Radioactive: Marie & Pierre Curie: A Tale of Love and Falloutby Laura Redniss (It Books/HarperCollins)

It’s not just the astonishing story of the Curies that makes this book so extraordinary. The book itself is a work of art. Redniss uses both words and illustrations to tell her tale. The technique she employs—cynotype printing—creates imagery in faded blues. The colors resemble, as Marie Curie wrote, the “faint, fairy blue” emitted by radium.

Redniss works from original sources and quotes heavily from the Curies throughout the book. The author manages to interlock their stories of discovery with Hiroshima, Three Mile Island, Chernobyl, and the Nevada nuclear test sites.

Marie, who kept a little jar of radium by her pillow, was the first woman in France to receive a doctorate. That same year, the Curies received the Nobel Prize together. But she couldn’t travel to Stockholm. Pierre did not attend either. Both had become easily fatigued. “Radioactivity had made the Curies immortal,” writes Redniss. “Now it was killing them.”

Their private life was fascinating. Pierre dabbled in Spiritualism and went to séances. Marie did major research while also cooking meals for her husband and nursing a child. There is tragedy, heartbreak, scandalous affairs, and even a duel in these pages. Radioactive is wholly original, just like the Curies.

Grapefruit by Yoko Ono (Simon & Schuster)

Yoko Ono is another original. I saw her work at the Venice Biennale in 2009, where she was given a lifetime achievement award for being a pioneer in performance and conceptual art. Her exhibit blew me away.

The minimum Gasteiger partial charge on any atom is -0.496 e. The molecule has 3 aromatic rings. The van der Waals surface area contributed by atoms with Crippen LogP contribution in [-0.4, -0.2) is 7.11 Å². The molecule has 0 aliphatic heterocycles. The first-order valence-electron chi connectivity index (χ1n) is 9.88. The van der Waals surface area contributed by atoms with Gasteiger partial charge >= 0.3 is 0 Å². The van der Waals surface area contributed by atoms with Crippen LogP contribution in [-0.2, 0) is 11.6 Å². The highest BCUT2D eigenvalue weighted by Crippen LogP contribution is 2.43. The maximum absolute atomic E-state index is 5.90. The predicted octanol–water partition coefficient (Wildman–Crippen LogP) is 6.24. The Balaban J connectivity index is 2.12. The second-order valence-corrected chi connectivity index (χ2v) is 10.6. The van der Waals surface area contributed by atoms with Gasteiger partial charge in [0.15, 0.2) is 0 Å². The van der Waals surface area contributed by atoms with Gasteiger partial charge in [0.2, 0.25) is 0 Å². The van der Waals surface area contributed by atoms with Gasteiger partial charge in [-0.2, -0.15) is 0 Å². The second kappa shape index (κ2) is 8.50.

So I was very excited to find out that her book Grapefruit is back in print. It’s a slim, sly volume full of “instructions for art and life.”

Each page contains a suggestion for an art piece. She covers music, painting, film, and more. One can see the idea of Yoko and John Lennon’s Bed-in for Peace in these pages. But what really comes shining through is her sense of humor.

5 other notable picks:

The John Carlos Story by Dave Zirin (Haymarket)

If you like sports, don’t miss Zirin’s latest book on 1968 Olympian and lifelong activist, John Carlos.

Rin Tin Tin by Susan Orlean (Simon & Schuster)

I am a huge fan of Orlean’s New Yorker pieces. Rin Tin Tin’s owner believed his dog was immortal. Don’t we all? It was especially poignant to read this while my beloved white German Shepherd was dying.

Roger Ebert: Life Itself by Roger Ebert (Grand Central Publishing)

The film critic’s memoir gets a thumbs up. “We must try to contribute joy to the world,” Ebert writes. “I didn’t always know this, and am happy I lived long enough to find it out.”

Blue Nights by Joan Didion (Knopf)

Who does grief better than Didion?

Is Everyone Hanging Out Without Me? (and Other Concerns)by Mindy Kaling (Crown)

The staff writer and actor on the hit comedy The Office had me at this line: “Can I just say one last thing about this, and then I swear I’ll shut up about it?” Another smart, funny memoir/essay collection by another smart, funny woman.